Carb Cleaner

Discussion in 'Technical' started by Hoghead, Mar 24, 2017.

  1. #1 Hoghead, Mar 24, 2017
    Last edited: Mar 24, 2017
    The old nasty carb cleaners that we are no longer allowed to buy was composed of:
    Methylene Chloride (Dichloromethane) 55-65% You will find that this is the active ingredient in paint stripper and usually the right concentration out of the can here in Thailand
    In Thailand we an also get trichloroethylene or perchloroethylene but I am a bit leery to use either due to health risks.

    Cresols 10-15% Cresol is a mixing additive used to keep the chemicals in solution. It is also in Lysol and is why some commercial carb cleaners smell similar to Lysol. It is methylphenol, and helps keep greases dissolved and mixed with the chemicals so you can uses the carb dip over and over. Not necessary for short term if you are making your own brew

    Mixed xylenes 20-30% The mixed xylenes are mainly a mixture of xylene (the main ingredient in paint thinner), and used to keep the solubility and flashpoint high to slow evaporation.

    Sodium bichromate less than 4% This is hydrated sodium dichromate, and is VERY TOXIC. It is also known as dichromic acid, and an oxidiser that simultaneously creates corrosion inhibitors. This is the caustic part of old style carb cleaner.

    If these chemicals are not available, to get a very good homebrew carb cleaner you can use:
    2 parts of MEK (methyl ethyl ketone)
    1 part xylene. To keep the flash point down and keep it mixed well. If there is a choice, buy medium xylene.
    1 part methylene chloride IE paint stripper but check the label.

    Use this outdoors, do not breathe, do not drink.........
    It will expand with heat, so store appropriately
     
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  2. Sounds dangerously awesome.
    Is that stuff in the spray cans any good?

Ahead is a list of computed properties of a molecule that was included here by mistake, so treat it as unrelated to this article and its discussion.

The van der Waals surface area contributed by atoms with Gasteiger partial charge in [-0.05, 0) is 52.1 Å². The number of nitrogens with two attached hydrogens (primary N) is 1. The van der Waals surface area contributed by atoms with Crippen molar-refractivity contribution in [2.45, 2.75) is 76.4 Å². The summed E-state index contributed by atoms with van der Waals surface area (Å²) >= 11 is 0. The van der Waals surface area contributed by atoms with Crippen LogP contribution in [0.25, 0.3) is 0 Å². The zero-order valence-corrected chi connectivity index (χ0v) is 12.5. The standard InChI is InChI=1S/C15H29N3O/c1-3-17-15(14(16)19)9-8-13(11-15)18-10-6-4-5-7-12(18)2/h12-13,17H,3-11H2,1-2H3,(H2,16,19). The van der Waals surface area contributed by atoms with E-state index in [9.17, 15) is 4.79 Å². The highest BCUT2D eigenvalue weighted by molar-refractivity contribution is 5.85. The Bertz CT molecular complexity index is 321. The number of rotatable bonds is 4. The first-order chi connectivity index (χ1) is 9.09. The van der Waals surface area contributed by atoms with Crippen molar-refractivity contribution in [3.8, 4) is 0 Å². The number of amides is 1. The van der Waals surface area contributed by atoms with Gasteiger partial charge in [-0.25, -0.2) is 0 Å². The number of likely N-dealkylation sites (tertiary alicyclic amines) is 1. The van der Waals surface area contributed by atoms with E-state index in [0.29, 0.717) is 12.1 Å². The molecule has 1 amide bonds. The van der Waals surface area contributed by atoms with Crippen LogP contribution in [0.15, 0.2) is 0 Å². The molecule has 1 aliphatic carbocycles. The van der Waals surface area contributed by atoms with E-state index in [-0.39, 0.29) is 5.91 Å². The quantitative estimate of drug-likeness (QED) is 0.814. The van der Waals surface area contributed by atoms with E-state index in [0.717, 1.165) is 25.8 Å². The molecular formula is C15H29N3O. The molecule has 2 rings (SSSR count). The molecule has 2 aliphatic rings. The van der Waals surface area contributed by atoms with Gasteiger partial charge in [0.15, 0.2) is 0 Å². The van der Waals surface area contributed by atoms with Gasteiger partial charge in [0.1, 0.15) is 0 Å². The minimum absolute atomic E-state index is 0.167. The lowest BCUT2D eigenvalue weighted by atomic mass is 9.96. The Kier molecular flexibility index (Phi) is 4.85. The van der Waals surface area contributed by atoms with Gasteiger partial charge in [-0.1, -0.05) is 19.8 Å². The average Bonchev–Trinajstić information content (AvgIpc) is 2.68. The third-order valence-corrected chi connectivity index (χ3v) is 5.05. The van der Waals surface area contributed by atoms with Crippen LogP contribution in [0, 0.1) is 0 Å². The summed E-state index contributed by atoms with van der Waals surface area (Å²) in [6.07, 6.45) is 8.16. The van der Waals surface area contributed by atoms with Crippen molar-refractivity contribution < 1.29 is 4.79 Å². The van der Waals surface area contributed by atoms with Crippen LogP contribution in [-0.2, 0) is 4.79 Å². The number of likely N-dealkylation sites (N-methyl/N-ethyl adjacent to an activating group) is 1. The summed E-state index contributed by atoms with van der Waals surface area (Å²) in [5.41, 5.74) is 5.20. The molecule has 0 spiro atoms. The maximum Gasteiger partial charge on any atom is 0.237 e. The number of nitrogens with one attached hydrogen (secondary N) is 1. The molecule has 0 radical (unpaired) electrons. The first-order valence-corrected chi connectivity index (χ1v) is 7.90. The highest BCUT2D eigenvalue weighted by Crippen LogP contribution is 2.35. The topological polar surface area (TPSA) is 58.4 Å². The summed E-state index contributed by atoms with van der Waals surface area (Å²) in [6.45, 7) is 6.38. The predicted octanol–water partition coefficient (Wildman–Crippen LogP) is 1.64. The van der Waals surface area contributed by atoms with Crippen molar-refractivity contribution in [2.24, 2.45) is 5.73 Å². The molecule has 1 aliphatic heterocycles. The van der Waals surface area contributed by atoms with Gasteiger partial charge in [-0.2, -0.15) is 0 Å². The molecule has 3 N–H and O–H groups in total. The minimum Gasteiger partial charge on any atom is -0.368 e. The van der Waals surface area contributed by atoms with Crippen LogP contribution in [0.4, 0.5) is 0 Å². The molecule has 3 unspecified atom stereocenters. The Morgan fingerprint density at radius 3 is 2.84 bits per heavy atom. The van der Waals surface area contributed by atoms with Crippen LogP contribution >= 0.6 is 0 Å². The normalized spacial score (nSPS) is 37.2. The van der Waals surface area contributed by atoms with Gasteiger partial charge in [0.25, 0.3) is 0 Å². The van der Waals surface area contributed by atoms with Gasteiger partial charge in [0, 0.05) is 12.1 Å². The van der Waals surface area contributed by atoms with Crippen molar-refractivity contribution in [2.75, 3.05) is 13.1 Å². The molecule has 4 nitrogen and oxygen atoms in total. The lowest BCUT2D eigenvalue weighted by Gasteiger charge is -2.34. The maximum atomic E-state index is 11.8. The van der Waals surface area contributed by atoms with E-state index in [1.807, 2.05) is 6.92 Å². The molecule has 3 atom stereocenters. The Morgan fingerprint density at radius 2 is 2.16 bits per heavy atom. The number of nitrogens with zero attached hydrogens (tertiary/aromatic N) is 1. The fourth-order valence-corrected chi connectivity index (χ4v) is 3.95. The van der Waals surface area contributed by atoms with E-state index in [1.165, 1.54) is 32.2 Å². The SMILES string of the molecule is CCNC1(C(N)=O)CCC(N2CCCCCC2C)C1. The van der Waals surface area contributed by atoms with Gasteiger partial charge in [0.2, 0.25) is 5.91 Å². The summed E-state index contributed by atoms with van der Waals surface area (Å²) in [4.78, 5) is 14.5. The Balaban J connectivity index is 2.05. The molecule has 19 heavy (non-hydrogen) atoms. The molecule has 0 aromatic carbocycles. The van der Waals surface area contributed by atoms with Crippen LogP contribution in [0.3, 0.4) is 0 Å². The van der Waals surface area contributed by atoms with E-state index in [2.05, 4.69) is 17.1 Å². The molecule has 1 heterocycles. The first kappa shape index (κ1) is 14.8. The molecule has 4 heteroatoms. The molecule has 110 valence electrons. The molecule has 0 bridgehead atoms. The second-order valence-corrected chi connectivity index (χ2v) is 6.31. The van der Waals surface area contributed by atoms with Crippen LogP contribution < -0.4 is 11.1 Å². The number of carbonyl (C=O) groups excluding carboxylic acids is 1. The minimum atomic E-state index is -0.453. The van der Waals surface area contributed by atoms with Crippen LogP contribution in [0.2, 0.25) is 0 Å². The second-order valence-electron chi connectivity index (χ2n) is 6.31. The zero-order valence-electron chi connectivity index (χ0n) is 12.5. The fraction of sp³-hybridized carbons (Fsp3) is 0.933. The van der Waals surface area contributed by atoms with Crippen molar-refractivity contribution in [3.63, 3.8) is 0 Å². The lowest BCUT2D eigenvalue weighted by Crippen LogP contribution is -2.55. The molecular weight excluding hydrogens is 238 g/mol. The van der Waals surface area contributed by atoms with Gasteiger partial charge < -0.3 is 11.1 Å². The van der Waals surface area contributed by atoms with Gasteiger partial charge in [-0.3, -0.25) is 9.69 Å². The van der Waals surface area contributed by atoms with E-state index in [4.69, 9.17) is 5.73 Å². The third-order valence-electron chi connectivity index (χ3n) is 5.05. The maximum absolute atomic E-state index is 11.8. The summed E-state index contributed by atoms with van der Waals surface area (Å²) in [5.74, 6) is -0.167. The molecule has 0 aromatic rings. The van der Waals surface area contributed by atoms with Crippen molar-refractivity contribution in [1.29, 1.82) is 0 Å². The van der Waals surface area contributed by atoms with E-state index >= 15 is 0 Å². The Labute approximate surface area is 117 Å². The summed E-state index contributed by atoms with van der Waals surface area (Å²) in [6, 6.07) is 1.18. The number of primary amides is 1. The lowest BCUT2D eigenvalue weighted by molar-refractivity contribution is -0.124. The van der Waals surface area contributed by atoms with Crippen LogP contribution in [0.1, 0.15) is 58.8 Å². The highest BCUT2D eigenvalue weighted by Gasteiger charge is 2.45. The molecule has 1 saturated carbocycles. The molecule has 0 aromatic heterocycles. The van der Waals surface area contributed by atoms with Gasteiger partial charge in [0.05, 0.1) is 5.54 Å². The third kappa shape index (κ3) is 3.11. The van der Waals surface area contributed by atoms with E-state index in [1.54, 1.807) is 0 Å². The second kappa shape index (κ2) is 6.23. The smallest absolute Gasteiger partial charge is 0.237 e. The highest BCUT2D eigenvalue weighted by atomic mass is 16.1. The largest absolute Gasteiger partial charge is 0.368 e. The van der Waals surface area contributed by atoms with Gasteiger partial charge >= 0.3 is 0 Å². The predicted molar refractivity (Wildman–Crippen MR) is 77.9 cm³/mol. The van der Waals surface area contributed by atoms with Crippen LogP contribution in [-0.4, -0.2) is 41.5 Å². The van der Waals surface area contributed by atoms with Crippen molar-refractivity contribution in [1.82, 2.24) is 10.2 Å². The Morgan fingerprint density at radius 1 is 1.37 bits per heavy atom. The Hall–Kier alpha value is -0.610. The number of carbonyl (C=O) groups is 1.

Always wondered its composition.
    Seems okay on my carbs.
    EZ
    & those 100ml cans dumped in
    ceeber tank cured high galloping idle prob.
    Whatever it is ?
    B25
     
  3. If you have the time, those ultrasonic cleaners work very well. Mostly can use water - I use distilled so no minerals. Cleans corrosion really well. Dissolves old gas. Safe for plastic and rubber too.
     
  4. BTW this cleaner is for soaking, not for use in fuel or dumping down the throat of a running engine. It does not like rubber or some plastics so immerse the metal parts only
    I have used the home brew version in an ultrasonic cleaner and it really works!
    Similar if not identical to the carb cleaners we could buy back in the day, before the Greenies dictated what one could buy. Far better than what comes in a spray can these days.
    Only dangerous if you handle it like an idiot
     
  5. Home brew version ? This peaked my interest.
     
  6. Read the end of my post
     
  7. Thought you meant a home brew ultrasonic cleaner
     
  8. Thank you Hoghead, very interesting.
    I was never able to find a suitable carb cleaner in a can here.
    But I started cleaning carburettors, by putting them in a pot of boiling water for 20 minutes. That works fine for me. Cleans the jets and leaves a pretty good finish outside.
     
  9. It is even a problem in Canada as the old stuff that would make you winge like a 12 year old girl if some got on your hands is no longer available, and the "green" version is not so great.
    The winging component is Sodium bichromate

    The home brew works pretty good and will clean out an inaccessible and uncleanable Amal idle jet
    If I did more of this I would buy or build an ultrasonic cleaner
     
  10. Well, I have been considering an ultra sound cleaner for a while, but have doubts about their effectiveness.
    However, water does work. Amal Concentric Mk1 pilot jets is exactly what I was cleaning for my '52 BSA. You don't need any of those nasty chemicals. People think that is what you need, but agitation with boiling water will do the job. You should try it sometime.....
     
  11. HogHead: Did you say: MEK? Yes, where can we get ours hands on that stuff in the Kingdom? Most Auto Body Supply shops I have stopped at sell the same old thinner and turpintine..... occasionally stripper..... But I would almost beg Borrow and Stel for a couple of gallons, liters whatever of MEK.
    The Ultimate in Electrical and small parts cleaner....

    Cheers
     
  12. I have had this conversation with others. But it seems that no-one believes that boiling water can work to clean carbs and so have to find nasty chemicals........
     
  13. Yes, I believe you!!!! 5555
    If we all had a Bunsen Burner, Small electric stovetop, or cooking burner (the area of sq. footage) and Container for the Boiling water, yes that does work. For a commercial shop application however (and not a classic MOTORCYCLE carbureator man), The MEK would be magical with Safety Gear and proper disposal and handeling. Certainly would be better for our bsiness needs than Hardware Store Solvents.
    You keep preaching about Boiling water ....... Or my favorite Linseed Oil!!!! Woot Woot!
     

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